1) CCSS.ELA-Literacy.RL.11-12.1 Cite strong and thorough textual evidence to support analysis of what the text says explicitly as well as inferences drawn from the text, including determining where the text leaves matters uncertain.
2) CCSS.ELA-Literacy.RL.11-12.4 Determine the meaning of words and phrases as they are used in the text, including figurative and connotative meanings; analyze the impact of specific word choices on meaning and tone, including words with multiple meanings or language that is particularly fresh, engaging, or beautiful.
Essential Question:How are the characters we read in literature often like people we really know?
My students know my family and friends very well. Many of my lesson plans center around my family and friends. A few days ago, my activating activity was to show them how two characters are like my 2 friends Lou and Mark. I start with the descriptive phrases from the text, and highlight them and place them on a new page on the screen. Then I bring in the photos of Lou and Mark and place them under the phrases that I have highlighted. Then I look for more phrases and put them over Lou and Mark again until I have about 3-5 pieces if textual evidence to demonstrate how the characters in the story are similar or dissimilar to Lou and Mark.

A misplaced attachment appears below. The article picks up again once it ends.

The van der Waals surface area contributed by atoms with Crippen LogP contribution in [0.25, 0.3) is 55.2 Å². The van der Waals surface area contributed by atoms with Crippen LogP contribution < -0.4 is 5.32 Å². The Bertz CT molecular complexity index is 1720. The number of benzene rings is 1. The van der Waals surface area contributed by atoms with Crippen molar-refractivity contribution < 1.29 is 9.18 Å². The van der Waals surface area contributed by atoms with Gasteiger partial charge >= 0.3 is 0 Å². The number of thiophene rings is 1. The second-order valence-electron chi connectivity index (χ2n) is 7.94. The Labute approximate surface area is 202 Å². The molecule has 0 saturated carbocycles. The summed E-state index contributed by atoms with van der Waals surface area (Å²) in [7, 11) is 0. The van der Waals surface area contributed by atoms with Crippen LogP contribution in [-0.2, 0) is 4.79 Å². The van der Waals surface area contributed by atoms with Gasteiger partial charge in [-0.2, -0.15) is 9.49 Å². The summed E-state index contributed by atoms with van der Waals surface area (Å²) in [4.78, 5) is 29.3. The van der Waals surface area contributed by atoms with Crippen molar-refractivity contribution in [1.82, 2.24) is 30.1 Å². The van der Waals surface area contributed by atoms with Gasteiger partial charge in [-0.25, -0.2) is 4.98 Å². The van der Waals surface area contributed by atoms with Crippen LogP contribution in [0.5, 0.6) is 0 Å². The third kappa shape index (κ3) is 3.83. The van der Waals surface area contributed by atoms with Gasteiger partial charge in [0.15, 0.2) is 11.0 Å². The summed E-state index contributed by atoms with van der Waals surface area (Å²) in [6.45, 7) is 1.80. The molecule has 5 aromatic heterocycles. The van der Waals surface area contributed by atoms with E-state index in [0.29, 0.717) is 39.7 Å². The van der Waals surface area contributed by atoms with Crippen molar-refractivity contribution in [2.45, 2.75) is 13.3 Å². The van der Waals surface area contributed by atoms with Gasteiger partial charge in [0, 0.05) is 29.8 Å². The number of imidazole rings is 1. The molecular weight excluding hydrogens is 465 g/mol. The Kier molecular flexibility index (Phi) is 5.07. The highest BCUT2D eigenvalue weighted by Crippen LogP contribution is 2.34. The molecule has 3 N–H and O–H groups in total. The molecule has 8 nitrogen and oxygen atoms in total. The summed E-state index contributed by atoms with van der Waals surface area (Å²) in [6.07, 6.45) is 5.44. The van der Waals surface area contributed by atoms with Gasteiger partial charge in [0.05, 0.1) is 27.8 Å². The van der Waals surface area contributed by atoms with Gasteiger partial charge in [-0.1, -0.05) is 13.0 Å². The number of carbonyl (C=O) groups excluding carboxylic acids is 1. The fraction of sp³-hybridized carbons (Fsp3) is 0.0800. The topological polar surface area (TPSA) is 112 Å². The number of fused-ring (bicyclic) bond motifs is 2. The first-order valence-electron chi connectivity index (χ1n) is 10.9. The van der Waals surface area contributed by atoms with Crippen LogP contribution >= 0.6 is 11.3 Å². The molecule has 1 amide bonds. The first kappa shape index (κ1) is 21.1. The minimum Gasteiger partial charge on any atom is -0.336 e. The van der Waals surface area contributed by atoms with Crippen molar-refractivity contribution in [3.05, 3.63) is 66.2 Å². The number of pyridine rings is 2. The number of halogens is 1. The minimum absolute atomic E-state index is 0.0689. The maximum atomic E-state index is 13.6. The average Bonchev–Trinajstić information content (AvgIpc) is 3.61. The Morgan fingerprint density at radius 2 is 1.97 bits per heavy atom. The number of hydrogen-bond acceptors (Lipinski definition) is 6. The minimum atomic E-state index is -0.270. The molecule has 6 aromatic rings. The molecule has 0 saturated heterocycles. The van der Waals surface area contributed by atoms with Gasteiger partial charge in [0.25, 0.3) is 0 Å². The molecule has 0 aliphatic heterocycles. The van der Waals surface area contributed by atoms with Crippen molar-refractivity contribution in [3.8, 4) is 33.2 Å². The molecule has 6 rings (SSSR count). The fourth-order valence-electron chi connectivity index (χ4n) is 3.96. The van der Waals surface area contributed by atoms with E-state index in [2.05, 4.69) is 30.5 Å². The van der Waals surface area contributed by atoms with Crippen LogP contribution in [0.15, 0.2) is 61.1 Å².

Then I drew a Venn diagram, and placed another photo of Lou in one and Mark in the other.
I try as often as I can to get in a graphic organizer, even if it is the simplest of all, the Venn diagram. Then I take copies of the text that I just highlighted and move it into the circles of Lou and Mark and place some text within each union of each circle and some text in the intersection of the circles to show how similar the characters are. It takes about 5-7 minutes for me to do this while everyone takes notes, which I have showed them how to do.
Then at the end, I tell them they know my friends a lot better now, I have been saying that a long time. Then I have each group of two or three students do what I have modelled for them and find characters that are similar to their friends for 10-15 min from a section of the story we have read, as I walk around and note their textual citations and evidence and they at least find evidence from the section of the story we are going over. Then I choose another section from where we have not gone over, and I have them repeat the lesson without any direction from me at all. After 10-15 minutes I ask a few of the groups, randomly to tell the class their friends and how they are like the characters or unlike the characters from the new section. And then I give them a 5 minute formative assessment of a few simple questions, this time it was T-F. Other times, it can be any type of format. Then we reflect on friends and characters we know for the rest of the few minutes we had in class, until the bell rings and they exit the classroom.
Eric teaches at the CheongShim International Academy in Seoul, Korea and is also a mentor for MAT Teaching Credential Student Candidates at the USC Rossier School of Education. He is also the author of The One Hour Student and creator of the Periodic Table of William Shakespeare.